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State Bills Would Clarify Exemption of Federal Stimulus Checks

Posted on Apr. 13, 2020

The Arkansas legislature's Joint Budget Committee has approved a proposal to exempt federal coronavirus stimulus checks from state income taxes. Similar bills have been proposed in Pennsylvania.

The amendment to H.B. 1083 would exempt economic impact payments under the federal Coronavirus Aid, Relief, and Economic Security (CARES) Act from state income tax.

Under the CARES Act, individuals making up to $75,000 and joint filers earning up to $150,000 annually are eligible for $1,200 apiece, and those with dependents under the age of 17 will get an extra $500 per child. Taxpayers who earn more than those amounts will be eligible for payments reduced by $5 for each $100 in income above the thresholds. 

The amendment also stipulates that payments to farmers by the U.S. Department of Agriculture under the Market Facilitation Program would be exempt from state income tax.

The amendment was adopted by voice vote during the committee's April 9 meeting; the final vote tally was not available at press time. The revised bill won’t be engrossed until legislators reconvene on April 15, according to legislative analyst Kevin Anderson.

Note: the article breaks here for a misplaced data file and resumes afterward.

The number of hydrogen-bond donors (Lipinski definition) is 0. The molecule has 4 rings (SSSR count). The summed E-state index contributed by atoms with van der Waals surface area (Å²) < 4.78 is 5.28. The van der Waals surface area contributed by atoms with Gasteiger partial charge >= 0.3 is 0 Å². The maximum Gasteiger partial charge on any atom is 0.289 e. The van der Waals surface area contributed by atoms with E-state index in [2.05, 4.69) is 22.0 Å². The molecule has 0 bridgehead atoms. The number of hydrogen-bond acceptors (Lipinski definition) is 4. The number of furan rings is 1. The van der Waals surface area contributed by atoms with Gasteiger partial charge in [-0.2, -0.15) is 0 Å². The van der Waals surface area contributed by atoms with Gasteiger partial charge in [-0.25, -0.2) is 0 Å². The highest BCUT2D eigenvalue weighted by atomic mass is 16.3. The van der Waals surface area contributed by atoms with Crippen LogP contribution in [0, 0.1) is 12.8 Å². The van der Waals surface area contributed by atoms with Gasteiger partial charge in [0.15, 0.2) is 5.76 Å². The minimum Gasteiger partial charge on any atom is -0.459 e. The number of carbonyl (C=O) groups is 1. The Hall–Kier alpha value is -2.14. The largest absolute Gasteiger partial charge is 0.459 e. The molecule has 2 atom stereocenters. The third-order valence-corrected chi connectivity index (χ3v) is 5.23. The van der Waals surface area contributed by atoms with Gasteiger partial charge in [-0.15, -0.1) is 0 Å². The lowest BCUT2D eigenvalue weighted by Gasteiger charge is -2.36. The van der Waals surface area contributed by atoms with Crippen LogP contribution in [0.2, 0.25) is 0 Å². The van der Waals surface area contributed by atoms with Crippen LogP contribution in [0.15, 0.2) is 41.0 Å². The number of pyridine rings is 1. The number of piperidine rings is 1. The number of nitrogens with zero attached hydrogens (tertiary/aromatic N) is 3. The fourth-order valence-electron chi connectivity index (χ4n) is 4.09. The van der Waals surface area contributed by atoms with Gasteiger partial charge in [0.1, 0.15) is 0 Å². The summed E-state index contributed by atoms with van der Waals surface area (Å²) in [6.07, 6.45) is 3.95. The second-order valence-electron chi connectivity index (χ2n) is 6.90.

Rep. Joe Jett (R), who proposed the amendment, said during the committee’s meeting that although the state Department of Finance and Administration told him it is not planning to tax the payments, he wanted to codify that the money will not be taxed at the state level.

Department spokesman Scott Hardin said the economic impact checks would not be subject to tax, regardless of the amendment, but that the payments to farmers would have been taxable.


Meanwhile, legislation has been introduced in Pennsylvania to clarify that the state will not subject the rebate checks to state income tax. The Pennsylvania Department of Revenue has posted guidance on its website explaining that the checks are not subject to personal income tax.

S.B. 1104 was introduced April 3 by Sen. James Brewster (D), and a companion bill was introduced in the House on April 9 by Rep. Brandon Markosek (D).

In the bill’s memo, Brewster said his proposal “would ensure that these payments are exempt from both state and local taxes.”

“In these trying times, individuals should be able to use their payment to buy food, pay for medication or rent or mortgages, not worrying about saving a portion to pay taxes,” Brewster said.

In his bill's memo, Markosek said that “while these dollars are exempt from federal taxes, it is up to Pennsylvania to decide whether they are subject to tax under our law.”

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